|Poster for The Tower with KIM Sang-kyung as LEE Dae-ho|
THE TOWER, director KIM Ji-hoon's blockbuster hit that scored the second best opening in Korean Cinema history this past December, opens today, Friday, January 11, 2013, in several cities in North America. The film, which has been playing in Los Angeles since December 25th, can now be seen in Las Vegas, San Diego, Seattle, Dallas, Philadelphia, Atlanta, Chicago, New York, New Jersey, Vancouver, Toronto, Honolulu, and Irvine. Info about specific theaters and links to buy tickets can be found at the film’s official website, http://www.thetowermovie2013.com/. All screenings are in Korean with English subtitles.
Though I never saw THE TOWERING INFERNO (1974), I know enough about it to be confident in saying that THE TOWER is a variation on that film, with an element of the 9-11 attacks on the Twin Towers of New York’s World Trade Center thrown in. Here, however, the conflagration is not the result of faulty wiring or a terrorist attack, but rather due to a design flaw by, and the hubris and connections of, the Chairman of Tower Sky. This 108 story skyscraper consists of twin towers, one with a River View and the other with a City View, that are conjoined by a Sky Bridge at level 70, roughly 2/3rds of way to the top of the buildings. Tower Sky is the most luxurious apartment complex in Korea, with shops, restaurants and all the other amenities needed to satisfy the extremely wealthy people who live there.
|LEE's daughter Ha-na with SEO Yoon-hee (actress SON Ye-jin)|
The disaster film genre calls for a sizeable cast consisting of a wide variety of people, and THE TOWER fulfills that requirement most admirably. There’s the fire fighter sergeant, the Fire Chief, and the Fire Commissioner; a kitchen worker and the receptionist he’s in love with; two elderly residents who are just beginning a relationship in their golden years; a devout Christian who has won a lottery contest; a politician and his arrogant wife; and so forth.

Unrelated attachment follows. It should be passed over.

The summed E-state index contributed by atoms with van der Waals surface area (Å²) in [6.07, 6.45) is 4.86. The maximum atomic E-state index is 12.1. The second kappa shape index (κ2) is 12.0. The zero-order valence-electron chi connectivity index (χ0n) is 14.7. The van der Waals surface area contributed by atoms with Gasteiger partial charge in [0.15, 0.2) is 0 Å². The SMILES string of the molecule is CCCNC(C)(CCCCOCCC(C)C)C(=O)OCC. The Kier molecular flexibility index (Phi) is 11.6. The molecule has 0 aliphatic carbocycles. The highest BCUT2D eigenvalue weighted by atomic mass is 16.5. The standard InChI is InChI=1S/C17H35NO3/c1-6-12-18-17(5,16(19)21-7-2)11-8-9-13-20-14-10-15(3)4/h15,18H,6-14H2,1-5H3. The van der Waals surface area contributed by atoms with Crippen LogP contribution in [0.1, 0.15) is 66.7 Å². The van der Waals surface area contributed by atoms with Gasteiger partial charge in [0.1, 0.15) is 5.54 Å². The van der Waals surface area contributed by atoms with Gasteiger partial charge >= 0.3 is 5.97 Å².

|Firefighter KANG Young-kee (actor SUL Kyung-gu)|
While it’s a given that certain particular characters must survive, the film did a terrific job confounding this viewer’s expectations. Let’s just say that some “good” people make it, some don’t, and the same is true for “bad” characters. The great thing is that with a few strokes, director KIM fleshes out these supporting roles so well that what happens to them, for good or for ill and regardless of their personal character, matters. I found myself so glad when “good” people made it and “bad” ones didn’t, and saddened when the opposite occurred.
Unfortunately I haven’t found who deserves the credit for the editing, which is top-drawer. According to director KIM, there are 3,000 cuts in the film, 1,700 of which use CGI either in full or in part. The quality of the special effects, whether real, physical, or computer generated, is as good as any you’ll find in any film. Quite frankly, I’m already looking forward to the inevitable DVD. Hopefully, CJ Entertainment, the film’s distributor, will be coming out with a two-disc special edition. I can’t wait to see lots of special features about how this film was made.
But that’s getting ahead of myself and of the point of this review, which is to tell you that this film is terrific entertainment, an action-packed drama packed with heartfelt human emotion. Don’t think about just waiting for the DVD; see THE TOWER now if you can. While the screener I watched on my computer was totally engrossing, I can’t imagine the film being anything less than a total knockout at a theatrical screening.
[Note: This review originally appeared, in slightly different form, at 24Framespersecond.]